(measure: percent; Source: The International Monetary Fund)
* indicates monthly or quarterly data series
Germany: Liquid liabilities, percent of GDP
For that indicator, we provide data for Germany from 1960 to 2017. The average value for Germany during that period was 62.52 percent with a minimum of 40.37 percent in 1961 and a maximum of 98.02 percent in 2000.
The latest value from 2017 is 93.92 percent. For comparison, the world average in 2017 based on 159
countries is 71.71 percent.
See the global rankings for that indicator or
use the country comparator to compare trends over time.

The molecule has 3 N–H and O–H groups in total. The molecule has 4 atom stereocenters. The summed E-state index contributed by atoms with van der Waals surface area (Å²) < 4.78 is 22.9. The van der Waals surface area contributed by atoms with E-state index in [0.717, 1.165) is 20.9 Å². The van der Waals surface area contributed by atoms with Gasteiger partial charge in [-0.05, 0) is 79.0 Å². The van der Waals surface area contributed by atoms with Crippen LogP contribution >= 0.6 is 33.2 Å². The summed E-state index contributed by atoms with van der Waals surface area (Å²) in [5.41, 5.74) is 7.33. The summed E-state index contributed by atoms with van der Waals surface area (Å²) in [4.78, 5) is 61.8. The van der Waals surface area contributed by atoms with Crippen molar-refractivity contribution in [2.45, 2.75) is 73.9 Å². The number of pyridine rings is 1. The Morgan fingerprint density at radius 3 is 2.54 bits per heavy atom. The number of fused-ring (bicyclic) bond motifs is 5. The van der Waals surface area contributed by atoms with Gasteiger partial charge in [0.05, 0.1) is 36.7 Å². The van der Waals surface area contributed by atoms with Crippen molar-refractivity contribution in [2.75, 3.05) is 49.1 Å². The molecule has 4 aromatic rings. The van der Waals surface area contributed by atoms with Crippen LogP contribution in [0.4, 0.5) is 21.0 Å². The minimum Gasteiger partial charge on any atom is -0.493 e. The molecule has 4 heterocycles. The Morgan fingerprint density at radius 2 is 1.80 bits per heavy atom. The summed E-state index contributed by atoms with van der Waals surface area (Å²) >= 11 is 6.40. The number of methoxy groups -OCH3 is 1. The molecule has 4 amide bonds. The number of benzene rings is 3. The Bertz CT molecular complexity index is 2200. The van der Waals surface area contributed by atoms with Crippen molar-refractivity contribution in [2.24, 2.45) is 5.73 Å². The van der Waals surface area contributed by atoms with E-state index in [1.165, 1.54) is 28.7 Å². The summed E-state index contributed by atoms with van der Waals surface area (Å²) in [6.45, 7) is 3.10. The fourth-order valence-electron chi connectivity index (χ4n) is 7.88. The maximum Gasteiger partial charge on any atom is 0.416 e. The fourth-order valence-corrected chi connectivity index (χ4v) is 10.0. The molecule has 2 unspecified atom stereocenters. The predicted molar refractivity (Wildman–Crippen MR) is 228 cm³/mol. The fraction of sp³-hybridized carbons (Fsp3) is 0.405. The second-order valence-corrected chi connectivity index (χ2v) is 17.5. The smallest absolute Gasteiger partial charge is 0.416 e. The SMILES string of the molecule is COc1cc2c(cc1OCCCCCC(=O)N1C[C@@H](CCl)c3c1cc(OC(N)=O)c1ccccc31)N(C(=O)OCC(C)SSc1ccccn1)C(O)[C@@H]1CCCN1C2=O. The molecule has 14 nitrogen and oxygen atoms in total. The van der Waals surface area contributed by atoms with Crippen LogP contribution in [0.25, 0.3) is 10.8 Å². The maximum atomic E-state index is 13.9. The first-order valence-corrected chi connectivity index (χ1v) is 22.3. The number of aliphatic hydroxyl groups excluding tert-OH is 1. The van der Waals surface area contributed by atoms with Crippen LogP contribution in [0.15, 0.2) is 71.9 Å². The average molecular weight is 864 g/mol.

Definition: Ratio of liquid liabilities to GDP. Liquid liabilities are also known as broad money, or M3. They are the sum of currency and deposits in the central bank (M0), plus transferable deposits and electronic currency (M1), plus time and savings deposits, foreign currency transferable deposits, certificates of deposit, and securities repurchase agreements (M2), plus travelers checks, foreign currency time deposits, commercial paper, and shares of mutual funds or market funds held by residents.